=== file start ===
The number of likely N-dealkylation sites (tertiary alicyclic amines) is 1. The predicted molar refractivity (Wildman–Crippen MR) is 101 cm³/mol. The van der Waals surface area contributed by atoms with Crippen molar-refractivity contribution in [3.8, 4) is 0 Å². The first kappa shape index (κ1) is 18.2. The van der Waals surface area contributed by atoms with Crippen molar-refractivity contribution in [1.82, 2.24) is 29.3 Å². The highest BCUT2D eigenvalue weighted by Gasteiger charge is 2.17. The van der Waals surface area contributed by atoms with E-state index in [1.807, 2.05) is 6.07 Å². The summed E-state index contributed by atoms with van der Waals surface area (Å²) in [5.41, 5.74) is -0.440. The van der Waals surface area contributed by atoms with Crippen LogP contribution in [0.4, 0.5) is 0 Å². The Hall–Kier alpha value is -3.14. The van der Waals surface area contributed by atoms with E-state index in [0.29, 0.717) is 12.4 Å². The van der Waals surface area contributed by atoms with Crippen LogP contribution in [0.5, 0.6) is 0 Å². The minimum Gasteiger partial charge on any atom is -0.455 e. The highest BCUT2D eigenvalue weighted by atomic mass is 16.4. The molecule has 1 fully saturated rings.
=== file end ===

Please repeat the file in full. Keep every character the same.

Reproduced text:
The number of likely N-dealkylation sites (tertiary alicyclic amines) is 1. The predicted molar refractivity (Wildman–Crippen MR) is 101 cm³/mol. The van der Waals surface area contributed by atoms with Crippen molar-refractivity contribution in [3.8, 4) is 0 Å². The first kappa shape index (κ1) is 18.2. The van der Waals surface area contributed by atoms with Crippen molar-refractivity contribution in [1.82, 2.24) is 29.3 Å². The highest BCUT2D eigenvalue weighted by Gasteiger charge is 2.17. The van der Waals surface area contributed by atoms with E-state index in [1.807, 2.05) is 6.07 Å². The summed E-state index contributed by atoms with van der Waals surface area (Å²) in [5.41, 5.74) is -0.440. The van der Waals surface area contributed by atoms with Crippen LogP contribution in [0.4, 0.5) is 0 Å². The Hall–Kier alpha value is -3.14. The van der Waals surface area contributed by atoms with E-state index in [0.29, 0.717) is 12.4 Å². The van der Waals surface area contributed by atoms with Crippen LogP contribution in [0.5, 0.6) is 0 Å². The minimum Gasteiger partial charge on any atom is -0.455 e. The highest BCUT2D eigenvalue weighted by atomic mass is 16.4. The molecule has 1 fully saturated rings.